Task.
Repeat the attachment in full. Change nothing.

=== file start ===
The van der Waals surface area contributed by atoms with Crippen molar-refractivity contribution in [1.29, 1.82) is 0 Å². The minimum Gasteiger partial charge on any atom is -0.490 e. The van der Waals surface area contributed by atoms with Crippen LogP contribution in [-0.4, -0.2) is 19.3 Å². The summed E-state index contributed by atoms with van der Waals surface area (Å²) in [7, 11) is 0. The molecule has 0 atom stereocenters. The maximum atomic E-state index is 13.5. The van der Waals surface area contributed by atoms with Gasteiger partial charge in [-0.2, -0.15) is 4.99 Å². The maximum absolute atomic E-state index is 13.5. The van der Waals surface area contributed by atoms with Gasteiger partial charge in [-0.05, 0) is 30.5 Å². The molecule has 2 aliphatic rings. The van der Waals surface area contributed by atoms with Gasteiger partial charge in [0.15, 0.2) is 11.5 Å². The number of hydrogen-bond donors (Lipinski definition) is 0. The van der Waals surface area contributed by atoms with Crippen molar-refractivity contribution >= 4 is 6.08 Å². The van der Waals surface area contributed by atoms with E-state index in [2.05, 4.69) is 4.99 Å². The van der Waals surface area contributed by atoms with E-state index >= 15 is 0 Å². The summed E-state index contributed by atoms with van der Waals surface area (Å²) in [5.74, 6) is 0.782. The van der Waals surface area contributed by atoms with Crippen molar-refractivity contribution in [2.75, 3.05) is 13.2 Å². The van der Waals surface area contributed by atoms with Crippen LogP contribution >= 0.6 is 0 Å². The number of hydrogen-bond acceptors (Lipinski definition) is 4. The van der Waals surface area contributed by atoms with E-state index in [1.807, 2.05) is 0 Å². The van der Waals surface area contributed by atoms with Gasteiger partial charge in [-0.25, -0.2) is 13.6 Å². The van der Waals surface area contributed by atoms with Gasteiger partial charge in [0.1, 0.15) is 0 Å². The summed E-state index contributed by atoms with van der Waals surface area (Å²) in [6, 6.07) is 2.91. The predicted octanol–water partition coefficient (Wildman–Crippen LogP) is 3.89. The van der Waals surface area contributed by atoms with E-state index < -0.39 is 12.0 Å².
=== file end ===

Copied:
The van der Waals surface area contributed by atoms with Crippen molar-refractivity contribution in [1.29, 1.82) is 0 Å². The minimum Gasteiger partial charge on any atom is -0.490 e. The van der Waals surface area contributed by atoms with Crippen LogP contribution in [-0.4, -0.2) is 19.3 Å². The summed E-state index contributed by atoms with van der Waals surface area (Å²) in [7, 11) is 0. The molecule has 0 atom stereocenters. The maximum atomic E-state index is 13.5. The van der Waals surface area contributed by atoms with Gasteiger partial charge in [-0.2, -0.15) is 4.99 Å². The maximum absolute atomic E-state index is 13.5. The van der Waals surface area contributed by atoms with Gasteiger partial charge in [-0.05, 0) is 30.5 Å². The molecule has 2 aliphatic rings. The van der Waals surface area contributed by atoms with Gasteiger partial charge in [0.15, 0.2) is 11.5 Å². The number of hydrogen-bond donors (Lipinski definition) is 0. The van der Waals surface area contributed by atoms with Crippen molar-refractivity contribution >= 4 is 6.08 Å². The van der Waals surface area contributed by atoms with E-state index in [2.05, 4.69) is 4.99 Å². The van der Waals surface area contributed by atoms with E-state index >= 15 is 0 Å². The summed E-state index contributed by atoms with van der Waals surface area (Å²) in [5.74, 6) is 0.782. The van der Waals surface area contributed by atoms with Crippen molar-refractivity contribution in [2.75, 3.05) is 13.2 Å². The van der Waals surface area contributed by atoms with Crippen LogP contribution >= 0.6 is 0 Å². The number of hydrogen-bond acceptors (Lipinski definition) is 4. The van der Waals surface area contributed by atoms with E-state index in [1.807, 2.05) is 0 Å². The van der Waals surface area contributed by atoms with Gasteiger partial charge in [-0.25, -0.2) is 13.6 Å². The van der Waals surface area contributed by atoms with Gasteiger partial charge in [0.1, 0.15) is 0 Å². The summed E-state index contributed by atoms with van der Waals surface area (Å²) in [6, 6.07) is 2.91. The predicted octanol–water partition coefficient (Wildman–Crippen LogP) is 3.89. The van der Waals surface area contributed by atoms with E-state index < -0.39 is 12.0 Å².